The World Health Organization suggests consuming 40-50 pounds of sugar a year, based on a 2,000-2,500 calorie-a-day diet. But we are up from 122 pounds a year in 1970 to 150-170 pounds a year in the late 2000s. The average (meaning some people are eating more) is three times what it should be. And compare that to the 7-8 pounds a year we ate in the 1700s (though obviously wealthy people had access to much more than that, while poor people probably got none), and in just a few hundred years of human history, well, Houston, we've got a problem. If we keep going at the rate we have been, our diets will be 100 percent sugar by 2606.
Of course that last stat is a bit silly, but taking all the information into account, it begs the question: Are we a nation of sugar addicts
? If anything but slight decreases seem well-nigh impossible, if, despite wreaking havoc on our health (and teeth!), we still can't seem to get the sugar-plum fairy off our backs, maybe we should just admit that the sweet stuff is (at least mildly) addictive — and do something about it.
The chorus of anti-sugar activists is growing and getting louder, and they are suggesting that we might want to start treating sugar as a drug, just like alcohol and tobacco — and we may even want to regulate it as such.
Dr. Robert Lustig, a medical expert at the University of California, San Francisco, has written several papers, including The Toxic Truth About Sugar
and Fructose: It's 'alcohol without the buzz
' and he lays it out in no uncertain terms: "The definition of addicted is that you know it's bad for you and you can't stop anyway, like heroin, cocaine, alcohol, and nicotine. You know it's bad for you. You know it will kill you. But you can't stop anyway, because the biochemical drive to consume is greater than any cognitive ability to restrain oneself. There are two phenomena attached to addiction: one's called tolerance, the other is withdrawal. It turns out sugar does both of those as well. If a substance is abused and addictive and it contributes to societal problems, that's criteria for regulation," Lustig told Vox.com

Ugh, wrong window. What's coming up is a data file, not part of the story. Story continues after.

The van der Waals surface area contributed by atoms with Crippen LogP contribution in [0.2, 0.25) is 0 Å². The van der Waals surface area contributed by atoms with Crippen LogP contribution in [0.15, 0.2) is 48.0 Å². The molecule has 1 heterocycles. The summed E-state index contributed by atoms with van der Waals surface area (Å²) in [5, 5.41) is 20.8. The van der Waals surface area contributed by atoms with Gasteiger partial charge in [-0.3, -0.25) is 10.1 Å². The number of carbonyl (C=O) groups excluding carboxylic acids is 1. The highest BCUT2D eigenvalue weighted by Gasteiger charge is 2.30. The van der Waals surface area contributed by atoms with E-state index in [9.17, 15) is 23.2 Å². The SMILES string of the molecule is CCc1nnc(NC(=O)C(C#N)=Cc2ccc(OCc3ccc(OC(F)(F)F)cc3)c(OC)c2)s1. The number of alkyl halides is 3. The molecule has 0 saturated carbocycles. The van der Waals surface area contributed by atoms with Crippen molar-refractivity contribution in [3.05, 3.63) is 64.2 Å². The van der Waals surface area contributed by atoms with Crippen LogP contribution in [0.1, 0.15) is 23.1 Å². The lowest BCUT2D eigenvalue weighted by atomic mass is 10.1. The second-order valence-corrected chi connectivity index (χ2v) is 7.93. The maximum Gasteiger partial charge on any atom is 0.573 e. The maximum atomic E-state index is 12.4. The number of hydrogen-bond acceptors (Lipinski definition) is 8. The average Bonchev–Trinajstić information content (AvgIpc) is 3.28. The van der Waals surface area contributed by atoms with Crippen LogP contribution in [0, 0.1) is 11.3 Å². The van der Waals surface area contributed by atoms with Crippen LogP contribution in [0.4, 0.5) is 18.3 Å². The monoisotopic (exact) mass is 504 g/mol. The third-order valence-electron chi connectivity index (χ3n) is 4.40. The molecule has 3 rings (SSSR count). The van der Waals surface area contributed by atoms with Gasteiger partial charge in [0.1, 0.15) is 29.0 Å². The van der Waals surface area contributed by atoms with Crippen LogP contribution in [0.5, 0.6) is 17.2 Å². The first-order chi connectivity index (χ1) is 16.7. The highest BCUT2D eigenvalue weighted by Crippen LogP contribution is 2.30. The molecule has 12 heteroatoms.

Lustig obviously feels strongly about the subject, and while some of his critics say his demonization of sugar is overblown, people also pooh-poohed the idea of cigarettes as problematic too. With sugar tied to every chronic metabolic disease, says Lustig, including obesity and diabetes, of course, but also fatty liver disease, heart disease, lipid problems, and even cancer and dementia, it's time to act.
But he's not suggesting we ban sugar. (Mostly because we know that doesn't work.) Lustig says, "... we're [not] going to have ice-cream sodas speakeasies or anything like that. We tried banning alcohol, and look what happened; it was a complete and utter disaster. So no one is talking about getting rid of it, but in order to solve this public health debacle we have to reduce consumption. The only way to do that for an addictive substance is to reduce availability, and the only way to reduce availability is taxation or restriction of access or banning. Forget banning; that's out. That leaves taxation and restriction of access — well, that's regulation."
So for all those people who protested former NYC Mayor Michael Bloomberg's controversial giant soda ban (I supported it
), because "people should make their own decisions about what they eat" look out: Because Lustig and other health advocates trying to keep health care costs down for all of us are trying to do something similar: use public policy to discourage unhealthy consumption of an addictive substance. And we know it will work: Just look at how few of your friends smoke cigarettes anymore.
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